I love my layer cakes, and recently spoke about layered design systems that allow for developers to jump in at the layer that makes sense for them, and allows for maximum emergence of value.
When building a layered platform, I often think of the world of Lego and how utterly fun and creative that universe is. I aspire to enabling developers in the same way.
I mentally split things up into the concepts of: blocks, sets, and kits.
Lego blocks are the base level primitives that exist for the platform. They offer clear capabilities, and have interfaces that are as universal as possible.
On the interface side you have the way the the tubes on the bottom interlock with the studs on top of other bricks. This standard allows the composability of the majority of the blocks. It’s all about the interlock and the spacing.
For capabilities, you get the specialization on top of these interfaces. Think of the engines that can be connected to the car systems to make them drivable. That engine can also be composed in a multitude of ways to deliver force for many ideas.
In our world of software, we have the same thing, with interface glue such as props with React, JSON for formats, HTTP for networks, and so on. Then when you look at a platform such as Cloudflare, you see that these are composed with infrastructure blocks such as D1 for databases that speak the language of Workers, R2 for distributed object storage, etc.
Blocks compose with other blocks. Almost anything can be created from this, the lowest of layers. And when you create a new primitive that fits the interfaces, creatively can explode with the possibility.
Starting from first principles, from the lowest level of blocks, can be overly complex. In practice, someone can build the next level of abstraction that solves a problem and can share it with others.
These are patterns, or recipes, or… Sets. With Lego, you most often see people buying sets with instructions on how to build a collection. I remember getting instructions with many ideas that I could reuse blocks to create with.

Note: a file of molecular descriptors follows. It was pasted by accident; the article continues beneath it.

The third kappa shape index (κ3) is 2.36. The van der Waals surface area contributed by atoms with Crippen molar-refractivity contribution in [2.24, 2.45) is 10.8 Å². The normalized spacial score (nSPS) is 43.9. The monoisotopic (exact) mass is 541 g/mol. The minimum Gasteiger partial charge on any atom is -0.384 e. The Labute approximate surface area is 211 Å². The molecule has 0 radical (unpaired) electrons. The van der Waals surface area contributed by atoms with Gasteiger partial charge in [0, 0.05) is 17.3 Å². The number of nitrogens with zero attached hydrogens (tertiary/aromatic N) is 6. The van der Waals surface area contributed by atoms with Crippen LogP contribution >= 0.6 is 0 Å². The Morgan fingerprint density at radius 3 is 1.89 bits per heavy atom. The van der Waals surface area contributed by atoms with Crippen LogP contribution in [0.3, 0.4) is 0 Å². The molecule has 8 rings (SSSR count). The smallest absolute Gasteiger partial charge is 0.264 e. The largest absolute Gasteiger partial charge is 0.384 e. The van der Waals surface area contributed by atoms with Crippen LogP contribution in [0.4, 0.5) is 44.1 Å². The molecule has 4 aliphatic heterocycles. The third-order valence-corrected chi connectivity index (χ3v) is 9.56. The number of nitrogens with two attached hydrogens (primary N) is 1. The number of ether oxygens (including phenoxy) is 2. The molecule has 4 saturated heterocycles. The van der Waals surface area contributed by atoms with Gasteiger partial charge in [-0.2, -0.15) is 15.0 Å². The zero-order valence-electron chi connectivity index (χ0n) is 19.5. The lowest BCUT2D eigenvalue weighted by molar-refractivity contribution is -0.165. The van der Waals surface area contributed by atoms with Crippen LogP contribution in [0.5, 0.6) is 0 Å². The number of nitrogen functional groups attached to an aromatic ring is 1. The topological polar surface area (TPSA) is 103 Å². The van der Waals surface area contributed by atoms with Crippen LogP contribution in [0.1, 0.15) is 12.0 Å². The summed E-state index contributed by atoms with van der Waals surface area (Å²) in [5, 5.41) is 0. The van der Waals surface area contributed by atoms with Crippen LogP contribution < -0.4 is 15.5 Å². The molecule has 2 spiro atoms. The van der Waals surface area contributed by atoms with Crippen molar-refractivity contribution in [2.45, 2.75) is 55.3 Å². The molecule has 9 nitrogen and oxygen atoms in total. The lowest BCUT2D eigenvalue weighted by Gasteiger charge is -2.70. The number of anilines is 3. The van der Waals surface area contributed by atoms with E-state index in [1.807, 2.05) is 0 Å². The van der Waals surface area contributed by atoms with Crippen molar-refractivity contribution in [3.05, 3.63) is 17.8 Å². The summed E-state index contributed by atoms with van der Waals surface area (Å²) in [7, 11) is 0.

In software we often see this grouping of capabilities in various frameworks, that come with their own instructions on how to put things together. At other times you see templates, where you have a starting point of blocks to give you a strong leg up. Vercel does a great job of providing these, making it easy to start building on their platform.
There is a slightly different form of abstraction on top of blocks, and that is kits. These are meant to be for a particular purpose and are more restrictive that sets. The blocks and setup fit together much better (are less blocky!) and you wouldn’t take the parts of a kit and use them to make something different.
In software, an extreme case would be a proprietary language with components that only let’s you build extensions that look and feel like the platform they run on. A kit would make sense if you wanted to be very restrictive on extensibility, and you value making it as easy as possible to do certain things, and hard to break out.
You only really want to codify kits when you are very sure that they are very common and useful. If you have a scenario where many people will want to clone and tweak, you may be on to something with a kit.
There are many valid cases for kits, but it is also true that too often companies make the choice to over-invent. It is so very tempting to create a domain specific language, or even a custom programming language. But first, consider codifying constraints using languages and platforms that many developers have spent the time to learn already, where there is community, and answers, and where AI tools have something to have been trained on 😉
Can you see the blocks, sets, and kits in your platforms? Are they well layered?
NOTE; My good friend and “one of the best platform engineers I know”, Dimitri Glazkov, has written about these layers from a slight different lens in his great piece: 4 layers.